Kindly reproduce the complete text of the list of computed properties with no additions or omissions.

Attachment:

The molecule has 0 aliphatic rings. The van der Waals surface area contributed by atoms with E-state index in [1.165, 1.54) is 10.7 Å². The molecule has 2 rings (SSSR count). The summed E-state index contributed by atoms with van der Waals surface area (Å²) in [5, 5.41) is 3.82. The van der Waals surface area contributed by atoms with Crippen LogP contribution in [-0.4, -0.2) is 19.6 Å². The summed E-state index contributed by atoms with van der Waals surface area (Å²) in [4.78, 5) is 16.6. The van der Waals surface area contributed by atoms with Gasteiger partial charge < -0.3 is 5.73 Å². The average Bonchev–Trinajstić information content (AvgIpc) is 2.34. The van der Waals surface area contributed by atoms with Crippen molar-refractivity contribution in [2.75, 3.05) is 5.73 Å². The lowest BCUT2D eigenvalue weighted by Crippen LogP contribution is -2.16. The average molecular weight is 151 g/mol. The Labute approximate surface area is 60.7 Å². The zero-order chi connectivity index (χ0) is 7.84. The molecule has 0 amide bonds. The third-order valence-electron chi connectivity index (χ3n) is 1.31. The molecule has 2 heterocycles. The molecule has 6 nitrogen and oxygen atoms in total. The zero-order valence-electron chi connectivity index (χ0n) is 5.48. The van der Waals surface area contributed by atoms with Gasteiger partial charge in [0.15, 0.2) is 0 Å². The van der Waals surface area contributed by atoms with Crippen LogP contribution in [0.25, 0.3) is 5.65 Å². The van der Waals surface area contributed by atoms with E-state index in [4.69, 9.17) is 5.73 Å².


The molecule has 0 aliphatic rings. The van der Waals surface area contributed by atoms with E-state index in [1.165, 1.54) is 10.7 Å². The molecule has 2 rings (SSSR count). The summed E-state index contributed by atoms with van der Waals surface area (Å²) in [5, 5.41) is 3.82. The van der Waals surface area contributed by atoms with Crippen LogP contribution in [-0.4, -0.2) is 19.6 Å². The summed E-state index contributed by atoms with van der Waals surface area (Å²) in [4.78, 5) is 16.6. The van der Waals surface area contributed by atoms with Gasteiger partial charge < -0.3 is 5.73 Å². The average Bonchev–Trinajstić information content (AvgIpc) is 2.34. The van der Waals surface area contributed by atoms with Crippen molar-refractivity contribution in [2.75, 3.05) is 5.73 Å². The lowest BCUT2D eigenvalue weighted by Crippen LogP contribution is -2.16. The average molecular weight is 151 g/mol. The Labute approximate surface area is 60.7 Å². The zero-order chi connectivity index (χ0) is 7.84. The molecule has 0 amide bonds. The third-order valence-electron chi connectivity index (χ3n) is 1.31. The molecule has 2 heterocycles. The molecule has 6 nitrogen and oxygen atoms in total. The zero-order valence-electron chi connectivity index (χ0n) is 5.48. The van der Waals surface area contributed by atoms with Gasteiger partial charge in [0.15, 0.2) is 0 Å². The van der Waals surface area contributed by atoms with Crippen LogP contribution in [0.25, 0.3) is 5.65 Å². The van der Waals surface area contributed by atoms with E-state index in [4.69, 9.17) is 5.73 Å².